I whole-heartedly disagree with the comments above. They appear bias and baseless. There is nothing wrong with the "ballistic properties" of the 39R.
     
  11. R.W.Dale

    R.W.Dale Member

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    NO even my cz527 didn't offer the level of accuracy I was looking for (1 to 1.5moa) So I took things to a whole nother level.

    I built rifle based on a stevens200 action using a 1/15 twist 26" shilen match bull barrel, a leupold 36x scope and a choate stock.

    [​IMG]
     
  12. Evenflo76

    Evenflo76 Member

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    I would have, but this caliber seemed to be the exception to the rule. Usually Wal-Mart has good prices. But, my range had Fiocchi 7.62x39 for a much lower price than Wally Worlds WWB.

    I buy pistol ammo there too. ( Wal-Mart )

    I don't buy in to that anti- Wal Mart crap. Elitist BS as far as I'm concerned.
     
  13. kcmarine

    kcmarine Member

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    The problem with the Big Three ammo is that American companies often load the 7.62x39mm with .308 caliber projectiles. This will serve fine in a Mini-30, but the rifles that we receive from the former Soviet Union (Saigas, SKS, AK part kits, VEPRs, CZ-58) have a bore diameter of approximately .311. Needless to say, that disparity in bore diameter vs. projectile diameter will make accuracy suffer. That's why the Wolf/ Barnaul ammo we see often outshoots the stuff you buy at Walmart.
     
  14. R.W.Dale

    R.W.Dale Member

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    this is an oft repeated MYTH, American manufacturers load x39 using the proper .310 bullet diameter. Don't believe me? You can even buy the component bullets

    http://www.midwayusa.com/eproductpage.exe/showproduct?saleitemid=195939
    http://www.midwayusa.com/eproductpage.exe/showproduct?saleitemid=405727

    actually only the very first run of mini 30's had .308 bores, the vast bulk of ruger mini 30 rifles made since the mid 90's have all had the proper bbl spec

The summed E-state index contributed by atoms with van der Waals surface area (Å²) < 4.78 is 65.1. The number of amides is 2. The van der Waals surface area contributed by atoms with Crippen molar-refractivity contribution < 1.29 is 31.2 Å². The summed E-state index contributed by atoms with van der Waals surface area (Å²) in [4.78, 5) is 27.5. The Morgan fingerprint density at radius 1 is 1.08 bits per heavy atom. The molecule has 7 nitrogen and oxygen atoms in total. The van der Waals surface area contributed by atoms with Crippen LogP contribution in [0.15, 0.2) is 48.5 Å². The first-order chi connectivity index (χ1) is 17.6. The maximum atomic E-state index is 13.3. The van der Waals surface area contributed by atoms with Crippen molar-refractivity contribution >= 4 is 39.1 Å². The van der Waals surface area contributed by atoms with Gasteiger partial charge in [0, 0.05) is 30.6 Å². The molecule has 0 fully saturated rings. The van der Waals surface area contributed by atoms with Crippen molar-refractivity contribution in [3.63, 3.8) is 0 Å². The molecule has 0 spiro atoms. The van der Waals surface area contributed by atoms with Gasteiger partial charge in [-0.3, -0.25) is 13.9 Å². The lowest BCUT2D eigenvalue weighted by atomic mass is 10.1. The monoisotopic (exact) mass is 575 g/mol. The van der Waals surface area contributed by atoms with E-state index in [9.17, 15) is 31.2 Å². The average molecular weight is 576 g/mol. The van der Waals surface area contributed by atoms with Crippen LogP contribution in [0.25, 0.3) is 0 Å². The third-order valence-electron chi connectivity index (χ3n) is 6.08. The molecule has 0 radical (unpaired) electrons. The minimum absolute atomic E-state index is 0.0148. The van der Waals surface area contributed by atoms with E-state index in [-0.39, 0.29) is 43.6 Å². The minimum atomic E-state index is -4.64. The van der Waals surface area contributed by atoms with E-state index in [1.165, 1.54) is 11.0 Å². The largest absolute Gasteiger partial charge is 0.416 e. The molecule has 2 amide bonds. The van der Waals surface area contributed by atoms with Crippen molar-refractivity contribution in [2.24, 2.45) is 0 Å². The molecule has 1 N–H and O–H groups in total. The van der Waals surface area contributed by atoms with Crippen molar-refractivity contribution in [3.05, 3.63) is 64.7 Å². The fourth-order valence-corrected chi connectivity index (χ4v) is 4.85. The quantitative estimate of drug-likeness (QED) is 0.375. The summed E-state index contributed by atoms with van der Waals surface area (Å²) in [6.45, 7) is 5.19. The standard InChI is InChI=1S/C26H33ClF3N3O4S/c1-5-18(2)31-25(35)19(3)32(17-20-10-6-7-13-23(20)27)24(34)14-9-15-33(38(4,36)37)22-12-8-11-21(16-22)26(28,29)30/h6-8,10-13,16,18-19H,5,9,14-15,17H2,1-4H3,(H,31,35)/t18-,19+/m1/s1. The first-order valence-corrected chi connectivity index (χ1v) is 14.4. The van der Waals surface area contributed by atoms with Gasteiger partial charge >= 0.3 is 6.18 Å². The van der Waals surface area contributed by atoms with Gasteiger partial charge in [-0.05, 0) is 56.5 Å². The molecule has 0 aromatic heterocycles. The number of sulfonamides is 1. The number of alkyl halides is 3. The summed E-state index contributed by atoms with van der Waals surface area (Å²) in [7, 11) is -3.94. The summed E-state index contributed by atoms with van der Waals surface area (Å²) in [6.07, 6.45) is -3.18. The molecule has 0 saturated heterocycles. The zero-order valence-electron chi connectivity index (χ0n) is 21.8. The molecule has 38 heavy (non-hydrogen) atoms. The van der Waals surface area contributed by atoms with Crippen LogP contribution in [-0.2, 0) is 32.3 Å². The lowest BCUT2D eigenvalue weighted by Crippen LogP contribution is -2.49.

My tests show that accuracy may not suffer at all. of course YMMV

    http://thehighroad.org/showthread.php?p=2274479#post2274479
     
  15. BHP FAN

    BHP FAN Member

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    Krochus,you're being a bit abrasive aren't you?OK,I'm sorry,but it was funny...seriously the Germans used the STG 44 as a sniper rifle towards the end of the war,even though it was meant as an assault weapon.The 8mm modified ''kurtz'' ammo is what the 7.62x39 was copied from,and there's no reason it can't be just as accurate as the parent cartridge.It's the platform that counts,much more than the caliber.I had a very accurate Marlin model 60,I tricked it out with all the bolt on ''tactical'' stuff I could find,including the ''Draganov'' stock, and now it looks mondo cool.it's also not as accurate. Bedding ,pressure points on the barrel,there's a LOT of things that go into accuracy other than just the caliber of the gun.
     
  16. GD

    GD Member

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    I have some Soviet 7.62x39 ammo that I got about 10 years ago that is marked match on the box and the casing. Not sure where I got it from.
     
  17. benEzra

    benEzra Moderator Emeritus

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    Lapua 7.62x39mm was darn good stuff. I bought a couple boxes back in the 1990's and now wish I'd bought a case of it.

    Does anyone know if it's imported anymore?